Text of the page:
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How to Make Up With an Estranged Family Member

by Ann Mazzaferro

The causes of family estrangements are limitless, and making up with an estranged family member can be extremely challenging. While you may want to reconnect with relatives and heal broken relationships, reconciliation requires that both estranged parties want to begin anew. If the estranged family member does not want to reconnect, respect his wishes and let the relationship go. When reaching out to estranged family members, have a support network of friends and family in place, and speak to a religious leader or a therapist for extra emotional support.

Write a letter asking for the forgiveness of the estranged family member. It will be up to you to reach out first, and it will be your responsibility to calmly and gently own to up your participation in the estrangement. The rupture of a family relationship is caused by multiple people; carefully re-examine the estrangement and pinpoint what you have done to aid in its creation. Apologize for those actions without excusing them or shifting the blame to others, then express your hope that you both can begin the healing process together.

Be patient and let the estranged family member set the pace for reconciliation. Writing the apology letter is preferable to having the conversation in person or over the phone, as a letter does not require an instant response. A letter gives the estranged family member time to think and to seek counsel of her own. It may be several days, months or years before the family member wishes to respond to your letter, but peppering her with additional letters and phone calls will not speed up the process.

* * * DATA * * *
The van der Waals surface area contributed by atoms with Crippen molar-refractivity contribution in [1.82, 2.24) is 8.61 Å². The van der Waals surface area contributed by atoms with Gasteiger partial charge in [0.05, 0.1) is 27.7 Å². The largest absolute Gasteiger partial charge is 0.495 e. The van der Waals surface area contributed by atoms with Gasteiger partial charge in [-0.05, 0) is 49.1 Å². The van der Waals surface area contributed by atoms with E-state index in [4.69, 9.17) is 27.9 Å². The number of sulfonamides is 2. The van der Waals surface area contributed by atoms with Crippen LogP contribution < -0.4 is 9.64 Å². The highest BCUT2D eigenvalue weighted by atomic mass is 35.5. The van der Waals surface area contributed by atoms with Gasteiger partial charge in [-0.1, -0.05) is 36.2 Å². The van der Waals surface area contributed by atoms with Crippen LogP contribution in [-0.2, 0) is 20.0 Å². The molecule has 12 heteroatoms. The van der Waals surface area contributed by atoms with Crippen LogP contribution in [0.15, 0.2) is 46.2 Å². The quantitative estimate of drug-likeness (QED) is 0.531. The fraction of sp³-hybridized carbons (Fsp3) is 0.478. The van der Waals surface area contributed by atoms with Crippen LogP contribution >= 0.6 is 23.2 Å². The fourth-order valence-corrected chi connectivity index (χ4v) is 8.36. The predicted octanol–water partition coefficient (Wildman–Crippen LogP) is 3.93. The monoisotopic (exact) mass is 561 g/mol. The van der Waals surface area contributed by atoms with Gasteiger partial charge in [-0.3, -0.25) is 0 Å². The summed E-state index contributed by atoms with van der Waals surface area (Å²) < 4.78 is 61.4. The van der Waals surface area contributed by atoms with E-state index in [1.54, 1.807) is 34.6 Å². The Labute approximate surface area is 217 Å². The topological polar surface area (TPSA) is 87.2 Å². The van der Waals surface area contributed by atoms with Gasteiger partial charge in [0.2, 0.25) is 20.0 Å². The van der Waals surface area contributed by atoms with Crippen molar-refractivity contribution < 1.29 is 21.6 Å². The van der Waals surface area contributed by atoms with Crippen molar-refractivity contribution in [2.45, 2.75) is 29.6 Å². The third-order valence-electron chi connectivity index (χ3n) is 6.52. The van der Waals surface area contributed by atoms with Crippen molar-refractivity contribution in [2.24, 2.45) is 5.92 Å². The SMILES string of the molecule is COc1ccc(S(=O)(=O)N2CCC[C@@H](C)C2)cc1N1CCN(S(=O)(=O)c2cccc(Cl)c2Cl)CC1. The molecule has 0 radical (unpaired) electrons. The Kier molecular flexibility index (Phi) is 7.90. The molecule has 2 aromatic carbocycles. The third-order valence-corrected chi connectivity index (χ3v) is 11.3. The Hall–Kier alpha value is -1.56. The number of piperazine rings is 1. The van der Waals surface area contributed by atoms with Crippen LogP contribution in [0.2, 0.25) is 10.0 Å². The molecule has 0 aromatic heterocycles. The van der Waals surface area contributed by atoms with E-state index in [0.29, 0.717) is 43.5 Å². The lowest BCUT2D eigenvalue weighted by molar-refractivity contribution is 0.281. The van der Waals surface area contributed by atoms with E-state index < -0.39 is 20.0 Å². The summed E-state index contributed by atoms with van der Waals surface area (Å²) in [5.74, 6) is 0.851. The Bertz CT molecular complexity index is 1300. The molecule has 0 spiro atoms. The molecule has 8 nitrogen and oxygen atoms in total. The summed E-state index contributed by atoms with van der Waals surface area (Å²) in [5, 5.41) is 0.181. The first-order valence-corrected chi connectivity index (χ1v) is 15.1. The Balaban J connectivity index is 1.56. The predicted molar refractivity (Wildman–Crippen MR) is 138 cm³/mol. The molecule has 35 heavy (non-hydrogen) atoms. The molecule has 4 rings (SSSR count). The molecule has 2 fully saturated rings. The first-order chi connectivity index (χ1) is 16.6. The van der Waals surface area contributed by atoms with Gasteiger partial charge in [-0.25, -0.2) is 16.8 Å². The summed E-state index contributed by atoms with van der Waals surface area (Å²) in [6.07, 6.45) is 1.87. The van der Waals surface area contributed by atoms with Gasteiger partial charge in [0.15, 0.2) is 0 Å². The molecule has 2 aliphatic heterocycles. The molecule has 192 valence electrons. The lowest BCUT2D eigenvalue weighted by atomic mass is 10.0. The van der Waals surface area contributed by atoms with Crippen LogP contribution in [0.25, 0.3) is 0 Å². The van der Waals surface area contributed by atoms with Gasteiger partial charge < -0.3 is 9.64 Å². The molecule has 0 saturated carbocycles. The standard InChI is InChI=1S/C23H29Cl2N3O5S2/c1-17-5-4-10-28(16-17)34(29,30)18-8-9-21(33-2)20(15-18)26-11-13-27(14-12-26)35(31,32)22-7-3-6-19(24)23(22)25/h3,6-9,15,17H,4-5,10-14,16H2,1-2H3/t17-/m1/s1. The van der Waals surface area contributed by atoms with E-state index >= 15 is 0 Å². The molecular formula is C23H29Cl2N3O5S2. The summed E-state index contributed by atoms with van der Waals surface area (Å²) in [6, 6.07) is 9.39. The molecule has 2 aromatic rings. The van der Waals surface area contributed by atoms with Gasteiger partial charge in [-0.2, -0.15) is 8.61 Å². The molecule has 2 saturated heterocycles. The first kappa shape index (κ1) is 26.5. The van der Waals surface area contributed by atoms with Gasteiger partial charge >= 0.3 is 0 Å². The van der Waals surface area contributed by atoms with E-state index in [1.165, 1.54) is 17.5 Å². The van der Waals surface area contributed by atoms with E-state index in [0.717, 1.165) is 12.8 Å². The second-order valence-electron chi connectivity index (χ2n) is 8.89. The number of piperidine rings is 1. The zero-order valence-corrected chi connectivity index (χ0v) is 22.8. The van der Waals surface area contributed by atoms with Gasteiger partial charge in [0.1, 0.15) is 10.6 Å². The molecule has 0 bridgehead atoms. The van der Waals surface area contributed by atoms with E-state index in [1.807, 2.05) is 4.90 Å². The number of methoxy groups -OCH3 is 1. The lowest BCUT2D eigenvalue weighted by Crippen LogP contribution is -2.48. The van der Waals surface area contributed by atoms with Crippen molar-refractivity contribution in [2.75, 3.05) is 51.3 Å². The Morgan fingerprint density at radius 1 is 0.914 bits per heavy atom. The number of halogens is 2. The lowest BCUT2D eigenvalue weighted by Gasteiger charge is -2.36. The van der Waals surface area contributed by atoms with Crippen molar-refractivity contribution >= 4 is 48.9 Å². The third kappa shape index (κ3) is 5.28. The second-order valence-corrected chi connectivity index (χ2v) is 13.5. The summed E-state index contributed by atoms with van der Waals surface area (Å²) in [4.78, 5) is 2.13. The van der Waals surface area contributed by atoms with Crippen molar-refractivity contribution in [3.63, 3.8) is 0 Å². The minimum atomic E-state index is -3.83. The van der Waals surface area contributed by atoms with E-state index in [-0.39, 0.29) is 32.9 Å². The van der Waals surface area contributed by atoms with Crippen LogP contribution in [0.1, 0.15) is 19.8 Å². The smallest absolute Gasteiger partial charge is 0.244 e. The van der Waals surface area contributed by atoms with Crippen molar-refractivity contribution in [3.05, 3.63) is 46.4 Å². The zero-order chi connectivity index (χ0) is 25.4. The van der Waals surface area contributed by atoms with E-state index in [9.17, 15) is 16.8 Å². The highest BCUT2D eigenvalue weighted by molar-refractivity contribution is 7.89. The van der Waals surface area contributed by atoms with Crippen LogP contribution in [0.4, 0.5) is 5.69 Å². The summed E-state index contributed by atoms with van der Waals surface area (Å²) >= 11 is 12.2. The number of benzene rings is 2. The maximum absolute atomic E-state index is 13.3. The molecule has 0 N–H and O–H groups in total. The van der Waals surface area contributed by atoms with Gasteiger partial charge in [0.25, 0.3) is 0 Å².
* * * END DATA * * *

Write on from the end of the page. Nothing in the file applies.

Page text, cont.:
Advocate for yourself and set clear emotional and physical boundaries. Often in our desire to make amends with estranged family members, we will accept hurtful comments and tolerate unhealthy behavior in an effort to "keep the peace," but this will only cause conflict and pain down the road. If there is a subject that will only cause fights, or an incident that you do not want to rehash, make your boundaries clear. If your family member cannot respect those boundaries, preserve your own health and step away from the relationship.

Tip

  • Set up a time to meet with your estranged family member in a neutral location. Holidays and birthdays can be emotionally frenzied times, and the pressure of these events will be exacerbated by the inevitable tension of reuniting estranged family members. A weekend coffee date or lunch is a low-pressure way to reconnect with an estranged relative.

About the Author

Hailing from California, Ann Mazzaferro is a professional writer who has written for "The Pacifican," "Calliope Literary Magazine" and presented at the National Undergraduate Literature Conference. Mazzaferro graduated magna cum laude with a Bachelor of Arts in English from the University of the Pacific.

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